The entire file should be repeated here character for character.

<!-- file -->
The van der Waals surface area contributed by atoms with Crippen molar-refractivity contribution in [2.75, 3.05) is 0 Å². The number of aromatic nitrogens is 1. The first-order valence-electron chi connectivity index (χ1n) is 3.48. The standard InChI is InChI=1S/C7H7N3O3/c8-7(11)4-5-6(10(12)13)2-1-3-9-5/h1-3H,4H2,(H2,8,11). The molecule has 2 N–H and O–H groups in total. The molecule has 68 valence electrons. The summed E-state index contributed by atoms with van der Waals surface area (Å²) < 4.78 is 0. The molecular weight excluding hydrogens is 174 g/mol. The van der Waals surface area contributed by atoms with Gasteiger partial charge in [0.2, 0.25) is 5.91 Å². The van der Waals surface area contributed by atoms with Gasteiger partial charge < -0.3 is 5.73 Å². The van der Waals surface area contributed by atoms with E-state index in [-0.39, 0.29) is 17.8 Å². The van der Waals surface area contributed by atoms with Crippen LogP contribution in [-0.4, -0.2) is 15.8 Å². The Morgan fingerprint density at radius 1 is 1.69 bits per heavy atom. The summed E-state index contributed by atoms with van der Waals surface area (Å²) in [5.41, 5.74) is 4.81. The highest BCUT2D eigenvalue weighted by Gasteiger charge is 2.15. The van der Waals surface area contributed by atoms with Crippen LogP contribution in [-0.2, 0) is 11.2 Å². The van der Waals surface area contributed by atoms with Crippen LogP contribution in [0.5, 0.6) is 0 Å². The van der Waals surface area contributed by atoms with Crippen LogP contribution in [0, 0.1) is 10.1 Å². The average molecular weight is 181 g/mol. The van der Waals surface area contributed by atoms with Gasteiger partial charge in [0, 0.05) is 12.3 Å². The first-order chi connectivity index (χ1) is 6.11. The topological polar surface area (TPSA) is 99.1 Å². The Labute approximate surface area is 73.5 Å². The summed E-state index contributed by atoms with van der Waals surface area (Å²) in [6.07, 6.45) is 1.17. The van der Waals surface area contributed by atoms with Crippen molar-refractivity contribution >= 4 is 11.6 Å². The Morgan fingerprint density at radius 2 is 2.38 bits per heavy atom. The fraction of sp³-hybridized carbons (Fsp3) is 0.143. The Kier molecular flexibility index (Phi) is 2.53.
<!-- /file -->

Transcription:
The van der Waals surface area contributed by atoms with Crippen molar-refractivity contribution in [2.75, 3.05) is 0 Å². The number of aromatic nitrogens is 1. The first-order valence-electron chi connectivity index (χ1n) is 3.48. The standard InChI is InChI=1S/C7H7N3O3/c8-7(11)4-5-6(10(12)13)2-1-3-9-5/h1-3H,4H2,(H2,8,11). The molecule has 2 N–H and O–H groups in total. The molecule has 68 valence electrons. The summed E-state index contributed by atoms with van der Waals surface area (Å²) < 4.78 is 0. The molecular weight excluding hydrogens is 174 g/mol. The van der Waals surface area contributed by atoms with Gasteiger partial charge in [0.2, 0.25) is 5.91 Å². The van der Waals surface area contributed by atoms with Gasteiger partial charge < -0.3 is 5.73 Å². The van der Waals surface area contributed by atoms with E-state index in [-0.39, 0.29) is 17.8 Å². The van der Waals surface area contributed by atoms with Crippen LogP contribution in [-0.4, -0.2) is 15.8 Å². The Morgan fingerprint density at radius 1 is 1.69 bits per heavy atom. The summed E-state index contributed by atoms with van der Waals surface area (Å²) in [5.41, 5.74) is 4.81. The highest BCUT2D eigenvalue weighted by Gasteiger charge is 2.15. The van der Waals surface area contributed by atoms with Crippen LogP contribution in [-0.2, 0) is 11.2 Å². The van der Waals surface area contributed by atoms with Crippen LogP contribution in [0.5, 0.6) is 0 Å². The van der Waals surface area contributed by atoms with Crippen LogP contribution in [0, 0.1) is 10.1 Å². The average molecular weight is 181 g/mol. The van der Waals surface area contributed by atoms with Gasteiger partial charge in [0, 0.05) is 12.3 Å². The first-order chi connectivity index (χ1) is 6.11. The topological polar surface area (TPSA) is 99.1 Å². The Labute approximate surface area is 73.5 Å². The summed E-state index contributed by atoms with van der Waals surface area (Å²) in [6.07, 6.45) is 1.17. The van der Waals surface area contributed by atoms with Crippen molar-refractivity contribution >= 4 is 11.6 Å². The Morgan fingerprint density at radius 2 is 2.38 bits per heavy atom. The fraction of sp³-hybridized carbons (Fsp3) is 0.143. The Kier molecular flexibility index (Phi) is 2.53.